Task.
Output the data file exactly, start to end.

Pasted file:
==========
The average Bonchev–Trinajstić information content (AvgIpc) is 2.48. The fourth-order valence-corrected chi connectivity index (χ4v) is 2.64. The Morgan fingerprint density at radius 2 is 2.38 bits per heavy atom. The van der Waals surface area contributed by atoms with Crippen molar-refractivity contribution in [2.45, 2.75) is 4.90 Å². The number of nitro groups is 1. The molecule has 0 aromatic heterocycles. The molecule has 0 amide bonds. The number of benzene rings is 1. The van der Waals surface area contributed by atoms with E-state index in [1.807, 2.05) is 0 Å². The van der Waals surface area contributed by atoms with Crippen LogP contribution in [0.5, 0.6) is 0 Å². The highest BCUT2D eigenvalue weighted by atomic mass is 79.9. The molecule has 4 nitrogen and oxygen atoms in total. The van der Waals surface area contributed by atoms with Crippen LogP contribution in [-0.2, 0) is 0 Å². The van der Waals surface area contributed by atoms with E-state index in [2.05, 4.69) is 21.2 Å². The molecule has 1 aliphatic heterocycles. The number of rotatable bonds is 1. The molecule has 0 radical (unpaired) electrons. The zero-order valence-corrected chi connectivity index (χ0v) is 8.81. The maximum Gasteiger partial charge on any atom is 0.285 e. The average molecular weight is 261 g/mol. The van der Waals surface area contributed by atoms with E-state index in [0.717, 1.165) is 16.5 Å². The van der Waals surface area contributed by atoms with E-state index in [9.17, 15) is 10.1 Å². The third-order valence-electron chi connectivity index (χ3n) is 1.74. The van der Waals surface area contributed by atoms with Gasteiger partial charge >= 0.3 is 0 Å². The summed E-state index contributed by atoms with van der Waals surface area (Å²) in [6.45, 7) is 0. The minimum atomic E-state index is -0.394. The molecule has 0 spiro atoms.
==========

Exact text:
The average Bonchev–Trinajstić information content (AvgIpc) is 2.48. The fourth-order valence-corrected chi connectivity index (χ4v) is 2.64. The Morgan fingerprint density at radius 2 is 2.38 bits per heavy atom. The van der Waals surface area contributed by atoms with Crippen molar-refractivity contribution in [2.45, 2.75) is 4.90 Å². The number of nitro groups is 1. The molecule has 0 aromatic heterocycles. The molecule has 0 amide bonds. The number of benzene rings is 1. The van der Waals surface area contributed by atoms with E-state index in [1.807, 2.05) is 0 Å². The van der Waals surface area contributed by atoms with Crippen LogP contribution in [0.5, 0.6) is 0 Å². The highest BCUT2D eigenvalue weighted by atomic mass is 79.9. The molecule has 4 nitrogen and oxygen atoms in total. The van der Waals surface area contributed by atoms with Crippen LogP contribution in [-0.2, 0) is 0 Å². The van der Waals surface area contributed by atoms with E-state index in [2.05, 4.69) is 21.2 Å². The molecule has 1 aliphatic heterocycles. The number of rotatable bonds is 1. The molecule has 0 radical (unpaired) electrons. The zero-order valence-corrected chi connectivity index (χ0v) is 8.81. The maximum Gasteiger partial charge on any atom is 0.285 e. The average molecular weight is 261 g/mol. The van der Waals surface area contributed by atoms with E-state index in [0.717, 1.165) is 16.5 Å². The van der Waals surface area contributed by atoms with E-state index in [9.17, 15) is 10.1 Å². The third-order valence-electron chi connectivity index (χ3n) is 1.74. The van der Waals surface area contributed by atoms with Gasteiger partial charge >= 0.3 is 0 Å². The summed E-state index contributed by atoms with van der Waals surface area (Å²) in [6.45, 7) is 0. The minimum atomic E-state index is -0.394. The molecule has 0 spiro atoms.